|MSI R6870 Radeon HD 6870 Video Card|
|Reviews - Featured Reviews: Video Cards|
|Written by Bruce Normann|
|Friday, 05 November 2010|
Page 18 of 18
MSI R6870 Conclusion
From a performance standpoint, this is a 5850-class card with the potential to cost 30% less. It convincingly distances itself from the Radeon HD 5830, which used to occupy this price point. In stock form, it competes well with sanely overclocked GTX460 cards, and I'm going to wait for voltage control to be widely supported before I pass judgment on its full potential. Until then, I can only say that it is a capable performer, and it fills the large performance gap AMD had in the product line. I'm not too thrilled with the cooling solution, due to the noise factor and the weak fan profile that seems to cap the fan speed below 33%, barring some catastrophic condition. All this leads to higher operating temperatures than I like to see during normal gaming scenarios.
The appearance of the MSI R6870 video card is very attractive; a cool clean block of performance. I said earlier, that I thought this card was much too nice for a midrange offering. The mix of metal and plastic in the shroud gives a definite sense of solidity, and the decorative touches are subtle and refined. MSI's choice of graphic for the full-width sticker is refreshing, with the light color providing some balance to the rest of the black metal and plastic.
The build quality of the MSI N460GTX HAWK card was impressive, too good perhaps for the price-sensitive mid market. Everything is assembled well, everything fit when I put it back together, and the overall impression of the card was very solid. The cooler adds a certain metallic heft to the card and also lends a good deal of solidity to the product. The packaging was high quality and very informative. I was not equally impressed by the PC board, which still had too much residue from the wave solder/cleaning process for my liking. The unique power supply arrangement used all high quality parts, and is a leading-edge design in its use of the latest components.
I continue to give top marks to the new MSI Afterburner software. Although the full scope of voltage adjustment is missing at this time, I have no doubt it will make an appearance soon. The user interface alone could put this free, bundled software at the top of the heap. There are other tools available which will work on this reference hardware, but compatibility is still a little sketchy with the primary voltage regulator.
The basic features of the MSI R6870 are mostly comparable with the latest offerings from both camps, but it lacks PhysX Technology, which is a real disappointment for some. The big news on the feature front is the new Morphological Anti-aliasing, the two DisplayPort 1.2 connections that support four monitors between them, 3rd generation UVD video acceleration, and AMD HD3D technology. That's quite a handful of new technologies to introduce at one time, and proof that it takes more than raw processing power to win over today's graphics card buyer.
As of early October 2010, the price for the MSI R6870-2PM2D1GD5 is $257.99 at Amazon or $269.99 at NewEgg. This where that "better than I really thought necessary" construction quality comes home to roost. I definitely appreciate the mechanical design and implementation, but they don't serve to increase performance, which is where I'd rather see the money spent. The asking price is an even $10 more than the average HD 6870 card, and there are no incentives included at this time. I would gladly pay two to three times that $10 premium for a Twin Frozr version of this card, but for a reference card, I would think twice. I'm betting that when MSI Afterburner supports the reference design, it will work with any manufacturer's reference card, but I can only guess at this point. If the card had some unique, hardware-specific features that were accessible only through Afterburner, that would definitely add value.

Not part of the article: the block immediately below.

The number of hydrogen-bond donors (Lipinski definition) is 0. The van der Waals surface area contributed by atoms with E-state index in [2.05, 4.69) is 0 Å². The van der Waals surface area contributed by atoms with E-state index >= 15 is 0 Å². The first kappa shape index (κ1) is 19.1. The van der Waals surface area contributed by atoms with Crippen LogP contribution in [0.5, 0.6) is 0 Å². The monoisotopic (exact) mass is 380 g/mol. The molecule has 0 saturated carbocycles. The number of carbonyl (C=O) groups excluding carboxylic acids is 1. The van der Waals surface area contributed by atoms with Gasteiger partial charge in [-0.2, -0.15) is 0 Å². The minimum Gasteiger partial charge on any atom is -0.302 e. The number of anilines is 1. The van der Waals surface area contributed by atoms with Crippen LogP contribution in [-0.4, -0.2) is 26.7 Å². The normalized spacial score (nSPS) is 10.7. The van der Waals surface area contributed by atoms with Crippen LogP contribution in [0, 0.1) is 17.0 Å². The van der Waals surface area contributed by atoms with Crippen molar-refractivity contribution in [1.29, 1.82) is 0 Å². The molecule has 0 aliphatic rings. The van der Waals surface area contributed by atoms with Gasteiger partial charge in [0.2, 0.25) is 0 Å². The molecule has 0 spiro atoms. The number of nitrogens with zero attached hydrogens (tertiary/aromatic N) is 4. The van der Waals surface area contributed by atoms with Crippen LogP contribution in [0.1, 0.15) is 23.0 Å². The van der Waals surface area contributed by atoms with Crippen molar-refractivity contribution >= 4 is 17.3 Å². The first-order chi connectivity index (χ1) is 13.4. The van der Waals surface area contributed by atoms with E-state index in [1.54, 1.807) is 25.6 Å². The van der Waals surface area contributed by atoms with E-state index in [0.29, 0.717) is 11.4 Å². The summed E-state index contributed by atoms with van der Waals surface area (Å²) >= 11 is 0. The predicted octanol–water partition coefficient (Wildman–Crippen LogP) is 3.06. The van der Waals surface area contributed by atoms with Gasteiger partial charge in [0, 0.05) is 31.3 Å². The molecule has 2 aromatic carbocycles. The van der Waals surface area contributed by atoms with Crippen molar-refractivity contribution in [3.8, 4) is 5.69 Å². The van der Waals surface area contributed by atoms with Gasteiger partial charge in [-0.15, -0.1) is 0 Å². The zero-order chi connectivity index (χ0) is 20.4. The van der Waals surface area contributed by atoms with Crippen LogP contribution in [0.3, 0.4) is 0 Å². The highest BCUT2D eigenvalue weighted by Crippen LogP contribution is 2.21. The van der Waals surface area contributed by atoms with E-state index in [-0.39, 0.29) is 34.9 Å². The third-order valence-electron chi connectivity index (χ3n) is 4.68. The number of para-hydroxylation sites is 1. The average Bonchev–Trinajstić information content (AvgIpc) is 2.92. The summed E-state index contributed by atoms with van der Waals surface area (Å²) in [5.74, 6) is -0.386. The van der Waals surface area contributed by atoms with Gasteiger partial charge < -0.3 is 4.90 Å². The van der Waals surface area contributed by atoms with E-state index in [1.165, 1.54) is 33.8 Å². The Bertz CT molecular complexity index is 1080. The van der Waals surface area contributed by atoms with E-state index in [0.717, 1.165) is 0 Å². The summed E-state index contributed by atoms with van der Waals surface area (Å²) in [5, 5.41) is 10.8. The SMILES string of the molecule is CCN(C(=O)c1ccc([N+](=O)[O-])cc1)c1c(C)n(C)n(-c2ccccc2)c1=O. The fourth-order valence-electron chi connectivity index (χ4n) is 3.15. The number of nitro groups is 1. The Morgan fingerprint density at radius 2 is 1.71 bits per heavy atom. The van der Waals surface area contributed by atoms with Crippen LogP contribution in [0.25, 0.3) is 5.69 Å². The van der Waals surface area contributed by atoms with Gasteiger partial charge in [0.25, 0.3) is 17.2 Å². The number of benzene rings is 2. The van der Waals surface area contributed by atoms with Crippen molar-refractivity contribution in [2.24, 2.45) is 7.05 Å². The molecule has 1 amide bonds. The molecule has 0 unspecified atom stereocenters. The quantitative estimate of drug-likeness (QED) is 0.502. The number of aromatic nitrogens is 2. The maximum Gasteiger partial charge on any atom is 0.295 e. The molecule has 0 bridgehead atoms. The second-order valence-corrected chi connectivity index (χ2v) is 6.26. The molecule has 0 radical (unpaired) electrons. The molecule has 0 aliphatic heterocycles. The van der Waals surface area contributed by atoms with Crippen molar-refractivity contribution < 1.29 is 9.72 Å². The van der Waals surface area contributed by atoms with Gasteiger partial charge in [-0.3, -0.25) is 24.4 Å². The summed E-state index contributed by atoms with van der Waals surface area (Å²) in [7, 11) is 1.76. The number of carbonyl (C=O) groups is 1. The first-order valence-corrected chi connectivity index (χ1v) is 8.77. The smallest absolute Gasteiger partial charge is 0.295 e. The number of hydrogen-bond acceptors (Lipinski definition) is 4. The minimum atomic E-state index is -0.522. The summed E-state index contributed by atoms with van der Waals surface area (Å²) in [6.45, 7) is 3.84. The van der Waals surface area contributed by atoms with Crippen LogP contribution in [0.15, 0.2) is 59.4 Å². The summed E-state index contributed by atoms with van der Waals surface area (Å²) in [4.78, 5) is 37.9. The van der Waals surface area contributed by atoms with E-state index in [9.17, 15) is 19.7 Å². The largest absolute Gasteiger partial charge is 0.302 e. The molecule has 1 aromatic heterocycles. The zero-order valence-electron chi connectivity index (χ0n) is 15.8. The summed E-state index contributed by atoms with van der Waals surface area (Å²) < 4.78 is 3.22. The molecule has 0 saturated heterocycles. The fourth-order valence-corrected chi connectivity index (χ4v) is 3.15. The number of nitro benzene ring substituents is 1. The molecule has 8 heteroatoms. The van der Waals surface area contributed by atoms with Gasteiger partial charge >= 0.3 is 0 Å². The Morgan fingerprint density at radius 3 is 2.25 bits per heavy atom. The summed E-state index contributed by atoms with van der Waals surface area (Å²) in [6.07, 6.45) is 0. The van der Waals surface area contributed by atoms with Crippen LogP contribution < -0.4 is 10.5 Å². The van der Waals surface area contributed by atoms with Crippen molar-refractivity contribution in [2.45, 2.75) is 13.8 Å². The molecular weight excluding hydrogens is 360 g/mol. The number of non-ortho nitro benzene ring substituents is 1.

I like this card, because it takes the best of the Radeon HD 5770 and the HD 5850 and creates a lower cost version that equals the old high-priced spread. I'm a power supply junkie (because I build audio amps for fun...), and AMD did an unusual about face on this design. They used components and technologies that really pull their weight in terms of increasing performance, and didn't add any unnecessary complexity that could come back to bite them. They dumped their creativity into solving the VRM cooling problem with a simple and effective relocation plan. Without some reliable way of increasing core voltage, the HD 6870 can't smack around the GTX460 like I know AMD would like it too, but that day may come soon. One day someone will invent a silent radial blower; until then, I will prefer cooler designs that use an axial fan. The exhaust fans on my PC case do a great job at removing hot air, negating the only real reason I see for sticking with this design.
The bottom line for me is: although I've seen some pretty awesome GTX460 cards in the last few months, I think the R6870 is a viable alternative. It doesn't push the NVIDIA offering aside, and it never will at its current price, but a month ago there was only one really good choice in the upper midrange. Now there are two.
+ 5850 performance levels at lower cost
- Tessellation performance still lags behind Fermi
Final Score: 8.95 out of 10.
Quality Recognition: Benchmark Reviews Silver Tachometer Award.